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The 75 year-old ex-Goldman Sachs MD still working 18 hour days

When your career started in the '70s

Aged 75, and after a 50 year career in banking you might think a former Goldman Sachs executive would watching birds like Hank Paulson, or hanging out on yachts with Oprah Winfrey like Lloyd Blankfein. Anthony Moore never rose to the executive suite at Goldman, but he was a managing director (MD), and he is still working. - Sometimes as long as a 23 year-old.

"I put in just as many hours as I ever did," says Moore. "Some of my days are 18 hours long....I still get up and read emails at 3am."

It's actually been a while since Moore was at Goldman Sachs. He left in 1991, annoyed at not being made partner after an eight year career at the firm that spanned Hong Kong, Tokyo and London, and blaming politics for his lack of promotion. "I threw my toys out the pram," says Moore, claiming that someone else took his "spot" because his new American boss didn't support him in the cross-ruffing process. Although Moore says multiple partners asked him to stay, he quit for what was then Bankers Trust International. He subsequently worked for Barclays and for an assortment of boutiques before founding his own boutique - Evrensel Capital Partners, in October last year. It's Evrensel that now takes up his time.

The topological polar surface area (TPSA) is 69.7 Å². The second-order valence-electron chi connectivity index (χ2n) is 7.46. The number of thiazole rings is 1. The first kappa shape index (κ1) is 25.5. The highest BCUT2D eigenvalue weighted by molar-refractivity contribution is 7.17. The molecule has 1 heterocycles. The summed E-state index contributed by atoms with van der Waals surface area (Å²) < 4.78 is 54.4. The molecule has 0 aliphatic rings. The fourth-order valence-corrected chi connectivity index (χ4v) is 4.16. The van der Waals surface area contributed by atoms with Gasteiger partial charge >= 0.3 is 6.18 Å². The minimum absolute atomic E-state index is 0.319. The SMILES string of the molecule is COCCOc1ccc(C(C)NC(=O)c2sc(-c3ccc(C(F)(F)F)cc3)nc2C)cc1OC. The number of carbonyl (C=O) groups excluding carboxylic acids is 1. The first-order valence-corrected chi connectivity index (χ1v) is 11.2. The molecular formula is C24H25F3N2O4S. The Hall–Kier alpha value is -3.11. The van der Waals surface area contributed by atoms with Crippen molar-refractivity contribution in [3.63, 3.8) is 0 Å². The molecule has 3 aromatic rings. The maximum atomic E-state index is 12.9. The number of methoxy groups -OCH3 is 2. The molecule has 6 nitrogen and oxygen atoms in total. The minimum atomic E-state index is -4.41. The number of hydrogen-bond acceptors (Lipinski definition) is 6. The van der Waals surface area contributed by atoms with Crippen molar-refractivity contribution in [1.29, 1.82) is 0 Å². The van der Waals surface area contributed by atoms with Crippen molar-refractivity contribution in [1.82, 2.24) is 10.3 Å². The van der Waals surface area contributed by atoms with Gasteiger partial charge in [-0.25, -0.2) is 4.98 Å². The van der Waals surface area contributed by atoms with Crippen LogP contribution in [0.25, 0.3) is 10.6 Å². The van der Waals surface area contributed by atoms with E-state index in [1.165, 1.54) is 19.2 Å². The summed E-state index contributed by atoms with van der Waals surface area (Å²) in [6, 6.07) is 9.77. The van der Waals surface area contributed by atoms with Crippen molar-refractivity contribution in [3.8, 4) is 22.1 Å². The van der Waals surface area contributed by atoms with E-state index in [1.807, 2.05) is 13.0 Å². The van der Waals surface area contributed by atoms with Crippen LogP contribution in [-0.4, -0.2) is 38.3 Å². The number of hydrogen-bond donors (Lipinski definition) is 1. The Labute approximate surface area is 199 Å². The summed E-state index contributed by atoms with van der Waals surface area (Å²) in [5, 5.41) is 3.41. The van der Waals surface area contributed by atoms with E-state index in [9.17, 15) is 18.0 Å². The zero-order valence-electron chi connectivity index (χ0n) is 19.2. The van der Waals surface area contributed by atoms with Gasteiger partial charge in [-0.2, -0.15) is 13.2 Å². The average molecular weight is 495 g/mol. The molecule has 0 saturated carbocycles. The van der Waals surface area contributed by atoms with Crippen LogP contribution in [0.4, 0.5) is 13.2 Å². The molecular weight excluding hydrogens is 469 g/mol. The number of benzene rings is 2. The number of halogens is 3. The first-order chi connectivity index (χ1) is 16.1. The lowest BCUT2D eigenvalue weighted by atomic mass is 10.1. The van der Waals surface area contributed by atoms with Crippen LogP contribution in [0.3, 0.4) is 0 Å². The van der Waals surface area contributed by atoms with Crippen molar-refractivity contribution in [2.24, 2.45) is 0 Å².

"When you are an entrepreneur or have a new business you can’t tune out," says Moore, who says he's leveraging his "unbelievable rolodex" and working with 30 banking colleagues globally in both an advisory and financing capacity. "If you're on the purely investment banking advisory side of the business, it's very possible to have a long career," he says. "Over time you build a tremendous network of people and with age comes respect in many parts of the world - for example, I can deal with the Chinese far more easily than a 40 year-old."

Moore says staying in banking for decades and decades (and decades) also makes the role more rewarding. "The older you get, and the longer you've been in it, the more enjoyable it becomes. You're no longer under pressure to become a partner, you're not politicking to get a big bonus, you're not trying to squeeze revenues for P&L at the end of the year. You can relax and dispense advice openly that makes sense - you can frank with people without fearing that someone's going to complain that you upset their client. There is every reason to have a long banking career."

Moore has made some concessions to age, though. When he was at Goldman in the 1980s he says he was out entertaining clients five nights a week at the likes of Annabels or the opera ("I was at Glyndebourne twice a week in the season, and I spent a lot of weekends shooting and stalking in Scotland"). These days, he lives in Turkey with his second wife and two young children and is around far more often. "My eldest daughter is 40 and I didn't see her much when she was growing up," he says. "But these ones [referring to his new children), I see all the time! It's a different life in that respect. I'm very lucky, but I still work very hard."

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AUTHORSarah Butcher Global Editor

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